Passov: Confession: I’ve slept through one too many major championships where the set-up was one-dimensional. Two par 5s, four par 3s and a bunch of hard par 4s, all choked by dense rough, where a great Tillinghast, Ross or Flynn layout witnessed all strategy sucked out of it in favor of bow-and-arrow golf—not for me. Yet, I do feel a U.S. Open course should be hard—but hard/great, not hard/boring. Oakmont, Pebble and a properly set-up Shinnecock are three awesome hard/great tests. And it’s the test that separates—or should separate—the U.S. Open from regular tour events. I believe the national champion should be tested mentally as well as physically, that’s where the “grind” aspect works for me. Just toss in sufficient variety to complement that test.
3. Speaking of low scores, our Michael Bamberger recently made the pitch for a restricted-ball flight for the majors that would max out at 300 yards. The dialed-back ball would protect the integrity of the game’s biggest tournaments and prevent classic courses from going extinct. You on board with this idea?
Ritter: It’s an inspired idea, especially if it preserves the par-5 13th at Augusta, but I’m skeptical whether the major ball manufacturers would ever get on board.
Wood: I make it a point to never disagree with Mr. Bamberger when he has a great point. I would certainly like the idea explored, and at some point I think it will be. As I said in a past Tour Confidential, length is no longer a relevant defense for a golf course.
Bamberger: I recently started putting my e-mail address at the end of my stories. The piece got a lot of mail (for me). Not one person said it was a bad idea. One reader wrote, “What would be wrong with it?” Really, you’d be hard-pressed to find a reason why it would not be good for those events to have their own restricted-flight ball.
Passov: Michael, you been talking with Jack Nicklaus again? Funny how the guy (Nicklaus) who hit it longer/straighter/higher than anybody, the guy who forced Augusta into altering its Masters course, has long been the voice of reason on rolling back the ball. Since I’m a regular flag-waver for the preservation of the integrity of classic, Golden Age courses, I would fully embrace the restricted-ball rule.
4. Two-time NBA MVP and multi-millionaire Steph Curry received a sponsor’s exemption into the Web.com tour’s Ellie Mae Classic in August. But the question of whether Curry, a 2.2 handicap, deserved a spot over grinding pros ignited a debate on social media. Do you have a problem with Curry playing in the event?
Wood: Not really. The Ellie Mae Classic is trying to sell tickets and get eyes onto their event. This will sell tickets and get eyes onto their event. I hate to sound cruel and it is not my intention, but since I started caddying out on Tour 21 years ago, there is a mantra that goes around no matter what problem a player has with regard to fairness: Play better. It fixes everything.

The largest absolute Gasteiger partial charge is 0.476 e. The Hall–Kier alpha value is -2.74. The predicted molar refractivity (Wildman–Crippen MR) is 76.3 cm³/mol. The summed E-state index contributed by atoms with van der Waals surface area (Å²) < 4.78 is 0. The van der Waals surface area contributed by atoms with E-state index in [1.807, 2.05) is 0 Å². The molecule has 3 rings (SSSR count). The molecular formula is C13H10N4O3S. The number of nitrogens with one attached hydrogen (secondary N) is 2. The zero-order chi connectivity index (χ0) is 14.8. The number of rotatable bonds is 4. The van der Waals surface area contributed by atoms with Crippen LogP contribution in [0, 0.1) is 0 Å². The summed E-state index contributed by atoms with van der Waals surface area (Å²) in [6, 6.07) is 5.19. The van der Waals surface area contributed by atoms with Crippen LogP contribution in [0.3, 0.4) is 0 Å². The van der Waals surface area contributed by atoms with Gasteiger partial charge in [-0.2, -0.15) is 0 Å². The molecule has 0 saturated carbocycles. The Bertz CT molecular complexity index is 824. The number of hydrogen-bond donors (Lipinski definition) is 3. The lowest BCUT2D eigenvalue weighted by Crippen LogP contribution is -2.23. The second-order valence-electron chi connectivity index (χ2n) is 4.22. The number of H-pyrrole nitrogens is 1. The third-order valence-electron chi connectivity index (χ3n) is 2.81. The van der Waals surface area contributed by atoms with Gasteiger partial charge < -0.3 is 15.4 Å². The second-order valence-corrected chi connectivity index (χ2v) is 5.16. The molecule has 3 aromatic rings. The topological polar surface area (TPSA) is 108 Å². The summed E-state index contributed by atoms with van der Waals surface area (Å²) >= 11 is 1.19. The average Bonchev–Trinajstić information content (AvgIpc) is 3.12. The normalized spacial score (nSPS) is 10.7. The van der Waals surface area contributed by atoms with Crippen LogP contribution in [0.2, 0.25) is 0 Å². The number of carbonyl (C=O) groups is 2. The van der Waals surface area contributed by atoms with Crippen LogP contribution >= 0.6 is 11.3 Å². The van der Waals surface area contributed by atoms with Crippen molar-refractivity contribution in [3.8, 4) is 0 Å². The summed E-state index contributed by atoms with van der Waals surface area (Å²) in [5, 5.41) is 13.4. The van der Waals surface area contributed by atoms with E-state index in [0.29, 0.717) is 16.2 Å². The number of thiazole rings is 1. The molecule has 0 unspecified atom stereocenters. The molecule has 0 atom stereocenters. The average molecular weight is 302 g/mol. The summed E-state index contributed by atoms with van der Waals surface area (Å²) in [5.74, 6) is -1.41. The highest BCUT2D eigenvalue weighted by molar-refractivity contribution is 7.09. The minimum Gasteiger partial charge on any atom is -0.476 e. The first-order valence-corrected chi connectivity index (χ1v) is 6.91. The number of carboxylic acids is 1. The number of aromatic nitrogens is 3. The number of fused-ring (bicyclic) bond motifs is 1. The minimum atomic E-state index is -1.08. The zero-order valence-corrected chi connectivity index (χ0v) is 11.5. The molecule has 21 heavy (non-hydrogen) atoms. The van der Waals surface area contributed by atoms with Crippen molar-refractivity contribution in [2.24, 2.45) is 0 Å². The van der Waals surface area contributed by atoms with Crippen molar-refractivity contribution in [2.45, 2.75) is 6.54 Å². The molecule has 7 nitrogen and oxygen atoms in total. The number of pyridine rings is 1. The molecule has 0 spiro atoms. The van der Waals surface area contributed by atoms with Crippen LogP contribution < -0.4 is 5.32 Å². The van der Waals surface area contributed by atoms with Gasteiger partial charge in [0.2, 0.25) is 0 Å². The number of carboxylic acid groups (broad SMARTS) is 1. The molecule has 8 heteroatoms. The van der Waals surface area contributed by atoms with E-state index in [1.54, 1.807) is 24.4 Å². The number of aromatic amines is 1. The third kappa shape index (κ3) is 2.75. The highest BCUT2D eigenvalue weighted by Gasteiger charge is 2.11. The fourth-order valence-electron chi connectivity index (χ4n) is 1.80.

Ritter: I understand the debate, but I have no problem with it. The tournament sponsor shells out big money, and it’s their right to use a spot to help promote its own event, which Curry will certainly do.
Bamberger: Steph Curry is taking the spot of a player who needs the spot and has earned the spot in ways Steph Curry has not, and I don’t care. The game will be better for Curry’s one-week dip into it. If he breaks 80 both days I’ll be most amazed by the man. Or even more amazed.
Passov: This is hardly the first time this issue has bubbled up. In the 1940s and 1950s, the PGA Tour permitted heavyweight champ Joe Louis to play in tournaments, and permitted athlete of the century Babe Didrikson Zaharias to tee it up with the men. Gate proceeds, anyone? Sure. Most recently, however, there was a Bay Area imbroglio with GOAT wide receiver Jerry Rice being gifted a spot in a Web.com event, where he crashed, and then burned. As cruel as it might be to the rank-and-file, I’m siding with JW on this one: Play better. It fixes everything.
5. Tommy Fleetwood won the French Open Sunday to claim his second European tour victory of the season. The 26-year-old was also fourth at the U.S. Open last month. Fleetwood, who is projected to move to No. 15 in the world, is also a Southport, England, native, growing up minutes away from this month’s British Open venue, Royal Birkdale. Just weeks away, is there a better dark horse pick for the Open than Fleetwood? If so, name him!
Wood: (Scratches head). Uh, no?
Ritter: Fleetwood is definitely on rise. I’m rarely right about these things, but a few other names I kind of like: Leishman, Snedeker, Pieters, Reed.
Bamberger: If Fleetwood’s a dark horse, Brian Harman is, too. I’ll see your Fleetwood and raise you a Harman.
Passov: Ah, Tommy Fleetwood…the Danny Willett of 2017! I still like Paul Casey, who keeps putting himself in contention, despite the odd ‘8’ or two wrecking his scorecards. And keep an eye on Sweden’s Alex Noren, who’s made maybe the quietest move ever into the World’s Top 8.
6. Happy 4th of July! Augusta, Pine Valley and Cypress Point are often cited among the best courses in America, but which U.S. course offers the most distinctly *American* golf experience?
Wood: Well, growing up playing in T-shirts, shorts and tennis shoes, I’d say the most distinctly *American* golf experience means a more inclusive experience, so for me it would be to go to (insert local municipal golf course in your city here) Haggin Oaks, pay $12.50 for a sundown rate, get in as many holes as possible until you can’t see anymore, then play two more holes that you can’t see. Finish up, feel your way back to the parking lot, then pull your cars up to the putting green, shine the lights on it and have a putting contest for another hour, every putt to “win the Masters” like me and my friends used to do after school.
Bamberger: I agree with John: the quintessential American golf experience should be a public one. It should be difficult, it should have a rugged beauty, it should be affordable. I’m typing this from Long Island and drove by it the other day, so it’s on my mind: Bethpage Black.
Passov: I don’t disagree often with Mr. Bamberger, but when I do, it’s always done respectfully. Unlike Scotland, where you’ll find the game’s roots, “distinctly American” means private, not public. While I’m nearly moved to change my mind with Michael’s choice of the “People’s Country Club,” Bethpage Black, I’ll go with that track that has the flag jabbed into a map of the United States, and that would be Augusta National Golf Club. Its distinctly American course architecture and the warm and fuzzy glow it’s bathed in come April does it for me.
Ritter: Hemlock Golf Club winds through the pines and along the dunes in Ludington, Mich. It has dramatic views, fun risk/reward holes and grilled brats at the turn. It’s also where the Ritter family traditionally pegs it on July 5th and I’m looking forward to it.